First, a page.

Make Fabric Yoyos to Embellish Clothes and Quilts
Guest blog by Libby Christensen
Fabric yoyos are so much fun! People have been using them to decorate for over a century. In this blog post, you’ll learn how to make fabric yoyos that you can use to embellish your homemade quilts or clothes. Making yoyos is very easy, even for beginners, and it is an inexpensive way to upcycle and enhance different items by using fabric scraps and leftovers from other sewing and quilting projects. Given all of the yoyo ideas and inspiration in this post, I’m sure you will want to lock yourself up in your sewing room and get crafty!
What is a Fabric Yoyo?
A “yoyo” is a small circle of fabric (usually 2”- 4”), gathered around the outer edge. As it gathers, it folds over and ends up leaving a little hole in the middle (like a miniature yoyo).
In the past, small circles were cut from scraps or old clothes, then attached together at top, bottom, and sides. It took hundreds of them to form a coverlet for a bed.
You may not want to hand-sew an entire coverlet, but the yoyos can be used in creative ways to embellish clothing or quilt blocks.
How to Make a Fabric Yoyo
What you'll need
Gather the following fabrics, notions and tools:
- Small hand-sewing needle
Round “template” like a glass or lid, 2”- 4” in diameter
Step 1: Cut the Circles
Cut a small circle, 2”- 4” in diameter.
(NOTE: The finished yoyo’s diameter will be approximately half that size.)
Find a convenient circle template, such as a glass or small lid. Using a heat erasable pen, draw on the fabric right around the edge.
Step 1b Wait!
Don’t cut out the circles one by one. Save time by layering the fabric, whether using one fabric, folded repeatedly, or multiple pieces of fabric. Pin the layers together and cut around the circle.
Step 2: Gather the Circles
Each yoyo is hand-gathered, using a simple running stitch. Turn the raw edge under a scant 1/4” (about one thread less than a ¼”) then sew the gathering line very close to the folded edge. (NOTE: If you prefer to press down the edge first, Madam Sew’s wool pressing mat is helpful.)
Diagram A: Folded edge, scant 1/4” with running stitch along edge
Try the quilter’s method of using a sharp small needle (size 8-9 are good) to “load” up multiple stitches and pull through all at once (and if desired, use a thimble to help push the needle through). Use a polyester-based thread, doubled and knotted on the end, because cotton is more likely to break. To begin, hide the knot under the fold. Sew all the way around, then pull the thread taut. (NOTE: You can stop and pull to gather every 1/4 or 1/3 of the way around and make a little knot; it’s easier to pull taut and knot several times than all at once.)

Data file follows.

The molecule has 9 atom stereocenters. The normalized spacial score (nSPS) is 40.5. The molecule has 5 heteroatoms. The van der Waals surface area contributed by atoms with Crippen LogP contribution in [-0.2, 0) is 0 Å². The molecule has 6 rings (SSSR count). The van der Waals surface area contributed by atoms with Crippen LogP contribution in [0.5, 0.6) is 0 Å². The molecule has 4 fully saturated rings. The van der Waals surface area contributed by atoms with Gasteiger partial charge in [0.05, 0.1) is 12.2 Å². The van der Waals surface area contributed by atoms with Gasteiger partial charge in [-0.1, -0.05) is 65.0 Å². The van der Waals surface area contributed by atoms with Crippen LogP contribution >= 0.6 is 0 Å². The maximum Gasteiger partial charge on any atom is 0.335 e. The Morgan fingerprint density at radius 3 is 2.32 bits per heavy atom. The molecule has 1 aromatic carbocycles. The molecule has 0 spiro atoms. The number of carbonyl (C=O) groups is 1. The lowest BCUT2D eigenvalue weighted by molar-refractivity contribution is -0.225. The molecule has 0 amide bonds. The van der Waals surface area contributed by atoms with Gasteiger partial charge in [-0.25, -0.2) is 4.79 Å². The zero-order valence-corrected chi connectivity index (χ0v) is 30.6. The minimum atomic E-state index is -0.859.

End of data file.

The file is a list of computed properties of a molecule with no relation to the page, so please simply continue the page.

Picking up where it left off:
Pull taut and knot
Finish, knot and hide thread tail
Pull tightly at the end, leaving a nice little hole in the center of the yoyo. Knot off the end neatly and hide the thread tail. Another quilter’s tip is to hide the thread tail by pointing the needle just beside the knot to the INSIDE of the fold and bring it back out 1/2” away. Pull the thread a little taut and snip; the tail will snap back and be buried inside the yoyo.
Step 3: Combine the Yoyos
To combine yoyos, as for a coverlet, attach them to each other with a few little stitches at top, sides, and bottom (think positions at 12, 3, 6, and 9 o’clock). Put the needle through the yoyo hole to the inside to hide the knot, coming out the edge of the fold at the desired position. Take a few tiny stitches from the back side (NOTE: Take a stitch, knot, stitch, stitch, knot).
Diagram B: 3-4 stitches holding yoyos together
What Can You Do With Fabric Yoyos?
Now that you know how to make fabric yoyos, it’s time to start decorating with them. This is the really fun and creative part.
Make Flowers Out of Fabric Yoyos
Just slip-stitch the yoyo in place on your background fabric and add a button to the middle for a folksy look.
For fancier flowers, combine a small yoyo with a larger one.
Line yoyos up vertically from large to small to make a gladiolus. You can even take some extra stitches to close the hole to make fluffier “petals” and add a pearl bead to the center.
Make Stems and Add Leaves
To make stems use Madam Sew’s narrowest bias binding tool to fold and press a “stem,” (which does not have to be a bias cut if it’s a straight stem). However, for a curved stem, simply cut the fabric on the bias and steam press the ”stem” to coax it into a curve (See photos above.). Pin the stem in place or fuse it in place with a narrow fusible tape, then edge-stitch to hold.
Add leaves: It’s easy to appliqué some leaves. Iron paper-backed fusible web to the back of some green fabric. Cut out leaf shapes. Remove the paper and fuse a leaf in place. Stitch around the leaf, using a satin stitch (close-together zigzag), with a stabilizer under the fabric.
(NOTE: Use a Madam Sew open-toe foot to see as you sew.)
More Ways to Use Fabric Yoyos
If you don’t want to make flowers, make tires! YES, TIRES! OR monster eyes, maybe a sun—you name it!
The black tires are yoyos with a colorful button on top.
If you want to try a vest or jacket, lay out the circles to match a pattern shape. There are many possibilities, so go create!
Jacket front in process
Study the photos for ideas; for more detailed patterns, the Christensen Creations patterns below are available as digital downloads at SewGoCreate.
Simple Platter Pad (large hot pad)
Happy to Gladiolus Platter Pad #CC2012 – SewGoCreate
Glad-Not Nana’s Yoyos #CC2100 – SewGoCreate
Bundle of several patterns, including the Gladiola ones
GLAD Bundle #CC3000 – SewGoCreate
Twin-size Race Track Bed Quilt
“Fast Track” Twin Bed Quilt #CC2312 – SewGoCreate